Farthing Downs, London, July 2014
We leave the chalky, wooded hollow and appear in an ocean of field scabious. The sun setting in the west catches the pale, lilac petals of these daisies. In the other meadows across on New Hill and in Happy Valley greater knapweed has begun to flower, that deep purple gives me the sense of summer’s final movements, splayed florets that say: this is it. The meadows, too, abound with the motorised flight of burnet moths that were not here two weeks ago. Many of them are mating, one pursued by a pair of skippers unwilling to share a flowerhead. I wonder, what harm could a butterfly do a moth? Anthropomorphism excused, their quarrel does have the feel of a playground spat. That landscape is behind us now as we return along the crown of Farthing Downs. The sky is split in half to the west, smears of rain hurrying our return to the urban landscape. The liquid song of the skylark pours from the sky and we search for its shape. After giving in and then locating it I see it some forty-feet up in the sky. My companion can’t quite believe how clearly its song comes yet from so high. We stand, our exit delayed, the two forces of incoming weather and skylark display gluing us to the soft turf of Farthing Downs.
© Daniel James Greenwood 2014
– Farthing Downs and New Hill, London, September 2012
The living and the dead mingle on the Downs this morning. Meadow brown butterflies kick up from the ruins of grassy tussocks and rusting bramble. They are as shed leaves moved by an autumnal breeze. Brown and orange, one white dot in their black eyespots, they sit in the tops of young, dwarfish oaks, or else are lost to the souring land. Workers have opened up more grassland with chainsaws and fire, stumps of ash are torn and splintered – a battle has taken place here. Jackdaws survey the new clearings, and the old ones, too, a strange officialdom about them, their calls back and forth, scathing blue-grey eye – are they coroners or corvids? This is their work, the image fits.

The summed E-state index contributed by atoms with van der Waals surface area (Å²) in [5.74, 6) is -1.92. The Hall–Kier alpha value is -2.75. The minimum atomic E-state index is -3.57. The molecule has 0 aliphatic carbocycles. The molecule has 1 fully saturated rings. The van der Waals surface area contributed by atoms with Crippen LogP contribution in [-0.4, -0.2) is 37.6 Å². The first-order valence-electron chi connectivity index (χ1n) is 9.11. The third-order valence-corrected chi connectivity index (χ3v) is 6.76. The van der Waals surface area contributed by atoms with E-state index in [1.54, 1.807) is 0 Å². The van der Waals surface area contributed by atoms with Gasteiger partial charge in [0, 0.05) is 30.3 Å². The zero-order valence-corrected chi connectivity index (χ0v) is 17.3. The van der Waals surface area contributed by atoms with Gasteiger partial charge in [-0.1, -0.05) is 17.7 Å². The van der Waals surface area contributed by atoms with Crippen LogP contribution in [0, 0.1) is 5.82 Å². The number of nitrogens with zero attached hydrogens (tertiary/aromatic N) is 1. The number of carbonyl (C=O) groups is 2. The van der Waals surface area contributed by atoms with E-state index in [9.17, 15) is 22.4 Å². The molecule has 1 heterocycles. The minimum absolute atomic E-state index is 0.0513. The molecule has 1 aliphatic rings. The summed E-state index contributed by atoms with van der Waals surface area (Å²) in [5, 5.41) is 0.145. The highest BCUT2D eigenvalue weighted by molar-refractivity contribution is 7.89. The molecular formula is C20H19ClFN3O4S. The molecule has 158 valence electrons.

The yellow rattle has mostly turned, the wind pushing across the road and down the slope. But there isn’t the sound this parasitic plant is named for. There’s the drone of a biplane, probably from Kenley, there’s the teasing whir of a bicycle passing along the cutting, the sound of aging leaves stirring, sycamore yellowed by the changing season. Scabiouses and hawk’s-bits add punctuations of colour to the mushroom-drab Downs, the grey Sunday sky burnt by sun, puddles of blue appearing. In the long grass crickets click like a machine shutting down, the dead and the living mingling on the Downs.